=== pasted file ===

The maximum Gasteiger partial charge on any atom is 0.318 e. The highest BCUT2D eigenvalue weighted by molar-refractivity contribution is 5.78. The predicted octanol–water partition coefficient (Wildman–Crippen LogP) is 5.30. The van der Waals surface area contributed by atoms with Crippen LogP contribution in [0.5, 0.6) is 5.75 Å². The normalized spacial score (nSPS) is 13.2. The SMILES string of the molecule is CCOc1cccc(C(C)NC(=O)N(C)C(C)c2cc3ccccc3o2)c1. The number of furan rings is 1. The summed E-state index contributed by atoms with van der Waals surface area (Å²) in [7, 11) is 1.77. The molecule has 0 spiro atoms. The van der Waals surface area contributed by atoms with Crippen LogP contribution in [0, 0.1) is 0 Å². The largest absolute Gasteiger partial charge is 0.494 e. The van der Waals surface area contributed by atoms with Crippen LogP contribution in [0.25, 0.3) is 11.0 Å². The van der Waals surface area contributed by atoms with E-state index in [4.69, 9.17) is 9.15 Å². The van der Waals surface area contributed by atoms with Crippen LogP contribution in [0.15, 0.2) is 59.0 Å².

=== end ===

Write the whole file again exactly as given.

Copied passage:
The maximum Gasteiger partial charge on any atom is 0.318 e. The highest BCUT2D eigenvalue weighted by molar-refractivity contribution is 5.78. The predicted octanol–water partition coefficient (Wildman–Crippen LogP) is 5.30. The van der Waals surface area contributed by atoms with Crippen LogP contribution in [0.5, 0.6) is 5.75 Å². The normalized spacial score (nSPS) is 13.2. The SMILES string of the molecule is CCOc1cccc(C(C)NC(=O)N(C)C(C)c2cc3ccccc3o2)c1. The number of furan rings is 1. The summed E-state index contributed by atoms with van der Waals surface area (Å²) in [7, 11) is 1.77. The molecule has 0 spiro atoms. The van der Waals surface area contributed by atoms with Crippen LogP contribution in [0, 0.1) is 0 Å². The largest absolute Gasteiger partial charge is 0.494 e. The van der Waals surface area contributed by atoms with Crippen LogP contribution in [0.25, 0.3) is 11.0 Å². The van der Waals surface area contributed by atoms with E-state index in [4.69, 9.17) is 9.15 Å². The van der Waals surface area contributed by atoms with Crippen LogP contribution in [0.15, 0.2) is 59.0 Å².